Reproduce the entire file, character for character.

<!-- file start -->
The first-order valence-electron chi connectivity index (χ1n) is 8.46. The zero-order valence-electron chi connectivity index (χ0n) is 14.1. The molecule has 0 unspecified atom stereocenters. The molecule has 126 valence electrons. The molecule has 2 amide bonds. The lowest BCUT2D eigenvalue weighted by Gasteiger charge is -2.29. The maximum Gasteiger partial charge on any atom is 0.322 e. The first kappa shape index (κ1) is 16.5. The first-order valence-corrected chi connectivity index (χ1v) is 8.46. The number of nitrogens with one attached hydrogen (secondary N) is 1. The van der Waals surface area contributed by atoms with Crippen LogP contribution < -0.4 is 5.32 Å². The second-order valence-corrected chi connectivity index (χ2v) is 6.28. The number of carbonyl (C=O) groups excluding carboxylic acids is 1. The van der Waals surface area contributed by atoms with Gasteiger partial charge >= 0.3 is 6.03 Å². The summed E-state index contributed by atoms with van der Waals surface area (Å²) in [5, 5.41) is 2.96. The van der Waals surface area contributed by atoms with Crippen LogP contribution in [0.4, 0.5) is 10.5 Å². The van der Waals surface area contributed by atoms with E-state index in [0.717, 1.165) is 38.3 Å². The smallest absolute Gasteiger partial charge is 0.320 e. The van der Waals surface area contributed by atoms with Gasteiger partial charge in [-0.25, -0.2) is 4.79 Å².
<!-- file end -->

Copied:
The first-order valence-electron chi connectivity index (χ1n) is 8.46. The zero-order valence-electron chi connectivity index (χ0n) is 14.1. The molecule has 0 unspecified atom stereocenters. The molecule has 126 valence electrons. The molecule has 2 amide bonds. The lowest BCUT2D eigenvalue weighted by Gasteiger charge is -2.29. The maximum Gasteiger partial charge on any atom is 0.322 e. The first kappa shape index (κ1) is 16.5. The first-order valence-corrected chi connectivity index (χ1v) is 8.46. The number of nitrogens with one attached hydrogen (secondary N) is 1. The van der Waals surface area contributed by atoms with Crippen LogP contribution < -0.4 is 5.32 Å². The second-order valence-corrected chi connectivity index (χ2v) is 6.28. The number of carbonyl (C=O) groups excluding carboxylic acids is 1. The van der Waals surface area contributed by atoms with Gasteiger partial charge >= 0.3 is 6.03 Å². The summed E-state index contributed by atoms with van der Waals surface area (Å²) in [5, 5.41) is 2.96. The van der Waals surface area contributed by atoms with Crippen LogP contribution in [0.4, 0.5) is 10.5 Å². The van der Waals surface area contributed by atoms with E-state index in [0.717, 1.165) is 38.3 Å². The smallest absolute Gasteiger partial charge is 0.320 e. The van der Waals surface area contributed by atoms with Gasteiger partial charge in [-0.25, -0.2) is 4.79 Å².